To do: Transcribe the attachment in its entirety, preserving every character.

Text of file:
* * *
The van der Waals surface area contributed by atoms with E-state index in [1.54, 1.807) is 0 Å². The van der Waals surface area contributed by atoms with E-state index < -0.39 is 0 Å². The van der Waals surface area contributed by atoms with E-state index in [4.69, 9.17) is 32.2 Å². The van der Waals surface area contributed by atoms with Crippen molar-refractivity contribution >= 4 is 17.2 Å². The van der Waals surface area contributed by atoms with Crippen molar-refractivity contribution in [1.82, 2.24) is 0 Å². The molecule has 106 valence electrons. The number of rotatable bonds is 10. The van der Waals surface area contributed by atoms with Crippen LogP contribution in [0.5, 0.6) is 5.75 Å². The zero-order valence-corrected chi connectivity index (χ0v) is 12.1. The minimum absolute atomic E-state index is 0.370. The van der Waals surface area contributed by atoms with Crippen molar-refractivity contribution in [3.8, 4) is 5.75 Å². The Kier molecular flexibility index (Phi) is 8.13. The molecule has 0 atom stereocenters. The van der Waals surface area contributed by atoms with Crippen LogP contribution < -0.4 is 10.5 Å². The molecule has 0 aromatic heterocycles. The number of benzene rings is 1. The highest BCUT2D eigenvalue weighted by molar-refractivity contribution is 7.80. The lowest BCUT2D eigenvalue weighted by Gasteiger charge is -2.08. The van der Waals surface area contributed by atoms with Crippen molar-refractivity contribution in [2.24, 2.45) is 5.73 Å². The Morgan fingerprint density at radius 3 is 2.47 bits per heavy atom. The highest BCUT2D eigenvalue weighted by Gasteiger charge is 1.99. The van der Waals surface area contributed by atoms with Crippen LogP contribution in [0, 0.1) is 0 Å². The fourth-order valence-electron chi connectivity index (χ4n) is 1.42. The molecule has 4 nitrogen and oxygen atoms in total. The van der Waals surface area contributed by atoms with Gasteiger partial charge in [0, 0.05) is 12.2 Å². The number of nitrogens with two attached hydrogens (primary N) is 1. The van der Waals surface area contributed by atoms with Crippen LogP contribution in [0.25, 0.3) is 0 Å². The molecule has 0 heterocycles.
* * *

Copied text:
The van der Waals surface area contributed by atoms with E-state index in [1.54, 1.807) is 0 Å². The van der Waals surface area contributed by atoms with E-state index < -0.39 is 0 Å². The van der Waals surface area contributed by atoms with E-state index in [4.69, 9.17) is 32.2 Å². The van der Waals surface area contributed by atoms with Crippen molar-refractivity contribution >= 4 is 17.2 Å². The van der Waals surface area contributed by atoms with Crippen molar-refractivity contribution in [1.82, 2.24) is 0 Å². The molecule has 106 valence electrons. The number of rotatable bonds is 10. The van der Waals surface area contributed by atoms with Crippen LogP contribution in [0.5, 0.6) is 5.75 Å². The zero-order valence-corrected chi connectivity index (χ0v) is 12.1. The minimum absolute atomic E-state index is 0.370. The van der Waals surface area contributed by atoms with Crippen molar-refractivity contribution in [3.8, 4) is 5.75 Å². The Kier molecular flexibility index (Phi) is 8.13. The molecule has 0 atom stereocenters. The van der Waals surface area contributed by atoms with Crippen LogP contribution < -0.4 is 10.5 Å². The molecule has 0 aromatic heterocycles. The number of benzene rings is 1. The highest BCUT2D eigenvalue weighted by molar-refractivity contribution is 7.80. The lowest BCUT2D eigenvalue weighted by Gasteiger charge is -2.08. The van der Waals surface area contributed by atoms with Crippen molar-refractivity contribution in [2.24, 2.45) is 5.73 Å². The Morgan fingerprint density at radius 3 is 2.47 bits per heavy atom. The highest BCUT2D eigenvalue weighted by Gasteiger charge is 1.99. The van der Waals surface area contributed by atoms with Crippen LogP contribution in [0, 0.1) is 0 Å². The fourth-order valence-electron chi connectivity index (χ4n) is 1.42. The molecule has 4 nitrogen and oxygen atoms in total. The van der Waals surface area contributed by atoms with Gasteiger partial charge in [0, 0.05) is 12.2 Å². The number of nitrogens with two attached hydrogens (primary N) is 1. The van der Waals surface area contributed by atoms with Crippen LogP contribution in [0.25, 0.3) is 0 Å². The molecule has 0 heterocycles.